There were times in 2013 when it seemed every week brought news of the death of another famous or distinguished individual.
Few, however they view the world politically, can deny that Margaret Thatcher and Nelson Mandela were iconic figures. Both will have their lives picked over by historians for years to come. My own awareness of what they represented began at a young age: in a sense, they’ve always been with me. So it seems strange that they are no longer here.
I suppose the older I get, my 30s racing away from me, the more world leaders I am exposed to – so their deaths are going to have more significance to me than to even the most clued-up 21 year-old student of international politics. Likewise, every new film I watch or book I read adds to my accumulated experience, and nearly all are going to familiarise me with an actor or a writer whose death will one day give me a few moments, or more, of sombre reflection.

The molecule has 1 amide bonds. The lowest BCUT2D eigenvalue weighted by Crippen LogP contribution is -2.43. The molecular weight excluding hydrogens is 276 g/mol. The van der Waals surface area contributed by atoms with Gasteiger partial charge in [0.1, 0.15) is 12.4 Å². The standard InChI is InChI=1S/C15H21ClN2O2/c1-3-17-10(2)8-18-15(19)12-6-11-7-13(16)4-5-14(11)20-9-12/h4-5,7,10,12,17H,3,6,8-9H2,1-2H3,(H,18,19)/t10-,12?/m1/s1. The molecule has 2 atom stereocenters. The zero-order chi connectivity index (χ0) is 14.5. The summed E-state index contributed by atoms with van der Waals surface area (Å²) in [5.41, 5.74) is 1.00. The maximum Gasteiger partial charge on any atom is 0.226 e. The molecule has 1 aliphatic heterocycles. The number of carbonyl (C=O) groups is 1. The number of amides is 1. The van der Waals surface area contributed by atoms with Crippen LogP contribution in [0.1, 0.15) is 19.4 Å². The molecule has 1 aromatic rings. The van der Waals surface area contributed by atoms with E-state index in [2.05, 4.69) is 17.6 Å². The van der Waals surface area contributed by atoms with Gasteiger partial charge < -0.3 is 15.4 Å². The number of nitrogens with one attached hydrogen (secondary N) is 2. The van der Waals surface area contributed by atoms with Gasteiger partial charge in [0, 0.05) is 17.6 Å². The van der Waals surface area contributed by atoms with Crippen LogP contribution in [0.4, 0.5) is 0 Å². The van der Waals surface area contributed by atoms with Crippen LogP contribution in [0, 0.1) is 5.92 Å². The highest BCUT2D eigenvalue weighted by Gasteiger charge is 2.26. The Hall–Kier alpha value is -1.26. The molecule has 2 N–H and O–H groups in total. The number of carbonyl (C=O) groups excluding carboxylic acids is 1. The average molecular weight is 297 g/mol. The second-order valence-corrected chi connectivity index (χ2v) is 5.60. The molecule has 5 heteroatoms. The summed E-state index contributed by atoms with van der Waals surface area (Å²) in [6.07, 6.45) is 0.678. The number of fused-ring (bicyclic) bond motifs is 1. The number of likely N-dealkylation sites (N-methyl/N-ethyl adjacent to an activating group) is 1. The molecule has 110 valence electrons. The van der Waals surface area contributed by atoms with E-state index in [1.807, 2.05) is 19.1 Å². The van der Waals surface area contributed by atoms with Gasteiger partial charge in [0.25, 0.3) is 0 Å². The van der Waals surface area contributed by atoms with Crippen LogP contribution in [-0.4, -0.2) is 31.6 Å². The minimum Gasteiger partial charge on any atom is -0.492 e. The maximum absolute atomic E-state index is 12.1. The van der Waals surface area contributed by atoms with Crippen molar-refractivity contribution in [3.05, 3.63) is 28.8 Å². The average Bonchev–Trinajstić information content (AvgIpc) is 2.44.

In the world of music, news of the deaths of two very different figures jolted my equilibrium in 2013. First, Lou Reed, who I discovered in the 1990s via one of THE great albums, The Velvet Underground and Nico. Then, at the other end of the spectrum, John Tavener, whose Song for Athene touched my youthful mind as I watched Princess Diana’s coffin leaving Westminster Abbey (and led me to his earlier work, The Whale).
In the world of books, we lost the admirable American crime writer Elmore Leonard. How many of today’s young or middle-aged novelists will still be producing the goods as octogenarians? But for its impact on me, the passing of Seamus Heaney cast the longest shadow. He showed that the earthy, commonplace experience can be turned into a poem every bit as affecting as verses inspired by epics or musings on love. Look at this description of his father digging potatoes in the Northern Irish countryside:
“The cold smell of potato mould, the squelch and slap
Of soggy peat, the curt cuts of an edge
Through living roots awaken in my head.”
Before I end this final blog of the year, I should point out that I rarely find obituaries depressing. Rather, they remind me of what it’s possible to pack into a precarious human existence. And that’s something to celebrate.